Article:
Distributions to the Participant
The IRS generally will impose penalties if withdrawals are made before age 59½ or conversely if minimum withdrawals are not made before the age of 70½. Proper financial planning can have an impact on the minimum amount required to be withdrawn. The minimum distribution requirements are a floor, not a ceiling. The participant is free to withdraw more than the required minimum. The amount of the minimum distribution requirement can be affected by several choices the participant can make. These choices involve selecting a method for calculating remaining life expectancy and the choice of beneficiary, which can affect the life expectancy calculation through the use of a potential “joint life expectancy” calculation. The rules governing these calculations can be complex and in some cases irreversible. A qualified advisor can ensure that proper planning is achieved.
Distributions After Death
- Upon the death of the participant, assets are distributed to the beneficiaries according to rules that vary depending on the beneficiaries’ relationship to the participant and the date of death.
- If the beneficiary is the spouse, he or she can roll over the assets into a new IRA and recalculate minimum withdrawal requirements based on his or her own life expectancy calculation, including naming a new beneficiary and recalculating using joint life expectancy.
- If the beneficiary is an individual, but not the spouse, and the participant was not yet subject to minimum withdrawal requirements, generally plan assets can be withdrawn over the beneficiary’s life expectancy. Again, complex rules apply to different situations, especially if the beneficiary is a trust, estate or charity, and professional advice is appropriate.
- If the beneficiary is not the spouse and the participant was subject to minimum withdrawal requirements at the time of death, the beneficiary must withdraw the assets “at least as rapidly” as did the participant. The tax planning potential pitfalls here are enormous. Proper advice and planning can make the difference between an enormous tax bill due immediately on the entire amount of plan assets or the ability to defer taxes over an extended period of time.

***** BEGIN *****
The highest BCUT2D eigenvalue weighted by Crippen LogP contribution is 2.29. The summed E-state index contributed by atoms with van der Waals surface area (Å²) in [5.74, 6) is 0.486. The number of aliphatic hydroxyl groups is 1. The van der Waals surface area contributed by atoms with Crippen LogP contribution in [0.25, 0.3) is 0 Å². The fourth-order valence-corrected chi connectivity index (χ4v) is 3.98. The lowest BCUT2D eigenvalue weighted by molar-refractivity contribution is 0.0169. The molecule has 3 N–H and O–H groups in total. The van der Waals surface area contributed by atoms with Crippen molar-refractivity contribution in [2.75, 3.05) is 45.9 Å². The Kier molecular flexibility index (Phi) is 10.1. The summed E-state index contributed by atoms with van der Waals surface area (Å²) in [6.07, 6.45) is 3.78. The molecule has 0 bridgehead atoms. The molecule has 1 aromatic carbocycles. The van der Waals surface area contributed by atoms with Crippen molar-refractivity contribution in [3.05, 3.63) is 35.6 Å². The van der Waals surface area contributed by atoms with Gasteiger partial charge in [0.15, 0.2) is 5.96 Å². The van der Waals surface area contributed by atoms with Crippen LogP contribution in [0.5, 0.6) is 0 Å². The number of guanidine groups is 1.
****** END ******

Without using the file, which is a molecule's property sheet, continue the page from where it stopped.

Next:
The value of assets in a qualified plan will also be subject to estate taxes. Proper planning should therefore consider:
- The beneficiary designation in the plan documents will supersede any distribution instructions provided for in the participants will.
- It is always a good idea to name a designated beneficiary, if possible. Without this, the ability to defer withdrawals may be severely limited or eliminated completely.
- Review the plan on a regular basis, especially after divorce, death in the family or other major life event. In particular, the plan should be reviewed just prior to the beginning of required minimum withdrawals so that proper elections can be made.
- When plan assets are large or the estate plan is complex, the need for professional advisory services becomes even more important.
After a person’s death, an executor, trustee or personal representative is responsible for bringing a person’s estate to an orderly conclusion. This process includes gathering assets, paying debts, filing taxes, settling business affairs, and distributing assets in accordance with the will.
Specific activities and responsibilities typically include:
- Review the will
- Engage an attorney to assist with performing duties properly
- Engage other advisors as needed (accountant, financial planner, etc.)
- Determine if probate is necessary
- Determine what reports must be prepared
- Value and manage the assets of the estate
- Maintain proper insurance coverage
- Determine and pay bills
- Plan for and distribute assets
- File tax returns (personal, trust)
- Close the estate
- Expenses—Expenses incurred in the administration of the estate are generally reimbursable from estate assets. These include appraisal fees, attorney/accountant fees, insurance premiums, funeral related expenses, etc. The administrator is also entitled to reasonable compensation for his/her time.
- Administering Trusts—Continuing trust administration will include asset investment and distribution, as well as tax filing requirements. Terminating the trust at a future date in accordance with trust documents may also be required.
- Liability—The estate administrator has a fiduciary responsibility (legal obligation to act for the benefit of others). As such, errors or mismanagement by the fiduciary can create personal liability. The best way to avoid liability is to obtain qualified advice and fully document all transactions.
- National Academy of Elder Law Attorneys www.naela.org
- American Bar Association Commission on Law and Aging
- National Family Caregivers Association www.caregiveraction.org
- Family Caregiver Alliance www.caregiver.org
- National Alliance for Caregiving www.caregiving.org